World makers: Early Modern Philosophers and their Cosmological Projects

Oresme sfera elementalaCourse given by: Dana Jalobeanu

Guest speakers: Kirsten Walsh (Institute for Research in Humanities, University of Bucharest), Michael Deckard (Fullbright Fellow, University of Bucharest)

Faculty of Philosophy

Splaiul Independentei 204

Wednesday from 2 pm (room Constantin Radulescu Motru)


This is a third year optional course designed for the students following the module of theoretical philosophy (but other students, graduates or undergraduates are welcome to attend). The main aim of the course is to discuss the major figures, ideas and debates of the scientific revolution. We will focus on some of the important scientific and philosophical figures who contributed to the “scientific revolution” of the sixteenth and seventeenth century.

General description

This is an interdisciplinary, undergraduate, problem-based, theoretical course on the Scientific Revolution. Its main aim is to discuss, compare and evaluate some of the major figures, ideas and debates which led to the emergence of early modern science, by encouraging students to read and engage with primary texts. We begin with some standard questions: What does it mean to be a natural philosopher in seventeenth century? Was natural philosophy a profession, a vocation or a (Christian) duty? How many competing roles of natural philosophers/scientists one can identify in early modern Europe?  Are these roles fundamentally different or do all natural philosophers have something in common?

Our work hypothesis is that most of the proponents of the “new” natural philosophy (early modern science) were world-makers, i.e. they aimed to replace the traditional view of the universe; they aimed to reform the received knowledge, and sometimes also the received social and intellectual roles of knowledge makers.

This work hypothesis will guide our readings. Students will be encouraged to engage in the investigation of texts in the same way in which an explorer is investigating new, almost uncharted territories. The course work will consist in a series of activities intended to chart “the worlds” of the early modern philosophers/scientists.


Course organization

The course is organized in 12 units: each unit consists of a combination of a lecture (2 hrs) and one reading-group type seminar. Each unit is devoted to a particular text. The lecture will set the text in historical and philosophical context, stressing its important points and interesting (and sometimes unanswered) questions. This introduction is intended to give students a “map” of the text and some instruments of orientation in this particular world-view, but also to flash out the major problems, questions and challenges of each of the proposed texts.

The seminar will be organized as a reading group. The reading materials for each unit consist of a primary text and two or three secondary literature sources, chosen from the relevant literature on a given subject.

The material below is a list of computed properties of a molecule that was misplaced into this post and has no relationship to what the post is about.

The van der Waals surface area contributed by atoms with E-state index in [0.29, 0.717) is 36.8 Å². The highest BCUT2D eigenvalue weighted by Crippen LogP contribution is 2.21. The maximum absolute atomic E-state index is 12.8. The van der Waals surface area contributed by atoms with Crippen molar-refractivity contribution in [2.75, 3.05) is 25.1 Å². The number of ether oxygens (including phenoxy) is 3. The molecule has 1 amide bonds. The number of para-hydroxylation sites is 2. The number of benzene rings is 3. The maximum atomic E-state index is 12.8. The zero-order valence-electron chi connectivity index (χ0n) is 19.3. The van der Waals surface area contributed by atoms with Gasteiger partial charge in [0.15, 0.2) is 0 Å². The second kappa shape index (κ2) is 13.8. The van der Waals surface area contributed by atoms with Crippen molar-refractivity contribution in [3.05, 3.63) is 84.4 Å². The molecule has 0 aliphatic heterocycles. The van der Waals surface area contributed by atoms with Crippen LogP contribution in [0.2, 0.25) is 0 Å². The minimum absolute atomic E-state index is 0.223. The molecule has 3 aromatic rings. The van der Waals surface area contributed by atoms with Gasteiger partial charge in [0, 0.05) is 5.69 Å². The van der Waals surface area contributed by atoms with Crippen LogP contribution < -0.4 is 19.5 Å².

On the basis of these materials, students will be encouraged to engage in the active, collaborative and imaginative investigation of the primary texts, and to discover for themselves the problems and the challenges posed by reading early modern philosophy/early modern science.

Using reading-group activities, students will be shown (in an interactive manner) that reading primary texts (even with the help of secondary literature) is challenging and often extremely difficult because it requires a large number of skills whose formation falls, strictly speaking, outside the borders of a given discipline. This is why the investigation of early modern texts is a fundamentally interdisciplinary, team-work activity. Both the lectures and the reading-groups will be organized in such a way to encourage and facilitate team-work, pairing students’ complementary skills and asking them to find ways to help each other in their investigations and writing activities.

Each seminar will begin with a 20 minutes presentation of an author/representative figure of the scientific revolution and will continue with a discussion of the texts. Students are required to write and prepare such presentations (ppt. also required), trying to set the required readings in a historical context aiming to facilitate de understanding.


Course syllabus

Date Course and seminars Readings
07.10 Introduction: From the Scientific Revolution to the “scientific revolutions”: historiographical debates. Natural philosophy and early modern science. The iconic figures of the scientific revolution.


14.10 The cloister and the university: the received view of the world (I)


14.10 Seminar: Historiographical biases and the access to the primary sources


B.J.T. Dobbs, “The Janus Faces of Genius”